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Iowa town cleaning up after twister

Mayor estimates 60 percent of small town damaged by tornado

BY JOHN PAPE | MAPLETON, IA | April 10, 2011

"When you first get into town, there’s not a grain bin standing. There’s not a window left in a single car and the garages are all lying flat."

—Mayor Fred Standa

The mayor of Mapleton, Iowa, said more than half of his city sustained some degree of damage after a tornado tore through the southwestern part of the small community Saturday evening.

On Sunday, the National Weather Service confirmed the damage was caused by an EF-3 tornado.

Mayor Fred Standa said he estimated 60 percent of the town sustained damage, and at least 20 percent of the community of 1,200 people was “completely flat.” More than 100 homes are reported to be seriously damaged.

Mapleton is near the Iowa – Nebraska state line, about 40 miles southeast of Sioux City.

Moana County Sheriff Jeff Pratt said 12 – 15 blocks of Mapleton were “completely destroyed,” and 500-600 residents were left homeless.

Despite the widespread damage, only a few minor injuries were reported, none of them life-threatening. The most serious injury reported was a broken leg. That person was taken to an area hospital for treatment.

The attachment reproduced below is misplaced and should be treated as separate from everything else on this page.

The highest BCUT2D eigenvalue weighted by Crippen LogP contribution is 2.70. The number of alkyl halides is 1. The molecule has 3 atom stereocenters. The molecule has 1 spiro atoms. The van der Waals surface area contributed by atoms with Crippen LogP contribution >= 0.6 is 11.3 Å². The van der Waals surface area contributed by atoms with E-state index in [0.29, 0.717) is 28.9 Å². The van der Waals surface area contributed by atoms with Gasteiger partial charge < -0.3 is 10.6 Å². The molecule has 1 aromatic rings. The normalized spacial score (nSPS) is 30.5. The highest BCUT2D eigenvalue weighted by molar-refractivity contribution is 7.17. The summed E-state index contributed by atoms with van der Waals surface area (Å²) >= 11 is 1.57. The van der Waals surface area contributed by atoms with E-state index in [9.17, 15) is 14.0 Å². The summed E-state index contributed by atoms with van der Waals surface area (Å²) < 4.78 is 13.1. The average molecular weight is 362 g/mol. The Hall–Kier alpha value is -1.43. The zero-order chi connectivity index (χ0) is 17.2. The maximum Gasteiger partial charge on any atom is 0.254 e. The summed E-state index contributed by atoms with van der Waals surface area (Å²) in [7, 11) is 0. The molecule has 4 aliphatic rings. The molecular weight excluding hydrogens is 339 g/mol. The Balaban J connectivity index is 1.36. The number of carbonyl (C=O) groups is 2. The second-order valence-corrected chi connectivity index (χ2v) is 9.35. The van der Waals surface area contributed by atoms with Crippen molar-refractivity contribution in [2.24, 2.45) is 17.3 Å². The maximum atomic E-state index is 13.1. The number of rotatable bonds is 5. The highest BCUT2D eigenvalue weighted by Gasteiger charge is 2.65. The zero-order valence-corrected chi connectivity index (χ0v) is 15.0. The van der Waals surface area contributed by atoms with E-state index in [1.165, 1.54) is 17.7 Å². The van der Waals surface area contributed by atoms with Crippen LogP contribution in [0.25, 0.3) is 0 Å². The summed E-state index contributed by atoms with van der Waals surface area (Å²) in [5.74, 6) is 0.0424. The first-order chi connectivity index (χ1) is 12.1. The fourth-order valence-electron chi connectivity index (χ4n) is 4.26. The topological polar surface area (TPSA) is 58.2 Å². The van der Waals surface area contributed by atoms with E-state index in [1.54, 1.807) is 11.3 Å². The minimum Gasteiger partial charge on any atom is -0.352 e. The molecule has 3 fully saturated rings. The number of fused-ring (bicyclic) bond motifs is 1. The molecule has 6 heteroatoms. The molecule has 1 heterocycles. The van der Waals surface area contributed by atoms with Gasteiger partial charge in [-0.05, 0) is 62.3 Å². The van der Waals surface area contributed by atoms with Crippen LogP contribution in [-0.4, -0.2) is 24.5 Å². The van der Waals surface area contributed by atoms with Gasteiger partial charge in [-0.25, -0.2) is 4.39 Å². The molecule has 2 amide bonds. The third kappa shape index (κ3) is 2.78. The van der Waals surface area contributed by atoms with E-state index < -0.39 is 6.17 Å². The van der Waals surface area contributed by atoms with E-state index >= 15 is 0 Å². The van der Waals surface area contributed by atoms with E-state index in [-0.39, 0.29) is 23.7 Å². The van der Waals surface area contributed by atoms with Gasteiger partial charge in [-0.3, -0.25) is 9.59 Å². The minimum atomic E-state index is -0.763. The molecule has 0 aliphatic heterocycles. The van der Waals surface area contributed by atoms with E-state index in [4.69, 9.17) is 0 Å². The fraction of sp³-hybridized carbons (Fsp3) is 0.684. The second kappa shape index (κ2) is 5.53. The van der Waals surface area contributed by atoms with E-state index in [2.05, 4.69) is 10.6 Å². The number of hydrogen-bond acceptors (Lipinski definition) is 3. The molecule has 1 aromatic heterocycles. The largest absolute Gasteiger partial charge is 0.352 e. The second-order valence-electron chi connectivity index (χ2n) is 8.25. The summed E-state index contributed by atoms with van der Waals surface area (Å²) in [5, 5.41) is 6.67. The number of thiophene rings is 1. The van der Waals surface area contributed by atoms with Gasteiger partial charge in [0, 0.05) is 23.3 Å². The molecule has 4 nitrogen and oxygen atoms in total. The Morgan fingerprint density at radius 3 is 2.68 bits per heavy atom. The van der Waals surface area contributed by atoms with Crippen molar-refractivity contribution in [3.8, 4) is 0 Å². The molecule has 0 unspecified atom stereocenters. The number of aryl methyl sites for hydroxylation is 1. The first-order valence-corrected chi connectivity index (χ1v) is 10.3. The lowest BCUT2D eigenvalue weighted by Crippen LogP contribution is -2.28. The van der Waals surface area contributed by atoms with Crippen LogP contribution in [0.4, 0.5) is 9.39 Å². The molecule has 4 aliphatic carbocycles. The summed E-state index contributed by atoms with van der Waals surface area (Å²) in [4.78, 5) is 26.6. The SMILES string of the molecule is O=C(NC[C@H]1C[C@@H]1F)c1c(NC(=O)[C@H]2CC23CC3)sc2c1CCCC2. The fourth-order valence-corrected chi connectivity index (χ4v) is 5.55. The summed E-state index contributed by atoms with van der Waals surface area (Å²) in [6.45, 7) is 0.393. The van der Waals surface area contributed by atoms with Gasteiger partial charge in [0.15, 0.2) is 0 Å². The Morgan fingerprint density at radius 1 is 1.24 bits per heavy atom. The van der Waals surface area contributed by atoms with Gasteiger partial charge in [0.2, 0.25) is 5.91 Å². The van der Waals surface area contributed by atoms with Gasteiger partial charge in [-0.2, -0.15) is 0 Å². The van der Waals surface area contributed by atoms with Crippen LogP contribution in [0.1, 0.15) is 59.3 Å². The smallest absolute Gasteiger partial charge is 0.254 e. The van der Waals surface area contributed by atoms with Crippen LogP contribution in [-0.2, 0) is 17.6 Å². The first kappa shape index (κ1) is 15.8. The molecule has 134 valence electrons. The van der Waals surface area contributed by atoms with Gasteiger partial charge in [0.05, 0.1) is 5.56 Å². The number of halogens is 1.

A tornado warning was sounded about 10 minutes before the storm hit, giving residents the time needed to seek shelter.

The aftermath ranged from trees and power poles uprooted to complete devastation, with piles of debris marking where homes once stood.

“It’s not a pretty sight,” Standa said. “When you first get into town, there’s not a grain bin standing. There’s not a window left in a single car and the garages are all lying flat.”

The storm also damaged local utilities, including natural gas service. The smell of gas permeated much of the city immediately following the storm, prompting Standa and other local officials to call out the Iowa National Guard to block off most of the city. That blockade was lifted Sunday morning after the gas supply was shut off.

The American Red Cross mobilized immediately, establishing emergency shelters and feeding stations at the Mapleton Community Center, high school and middle school.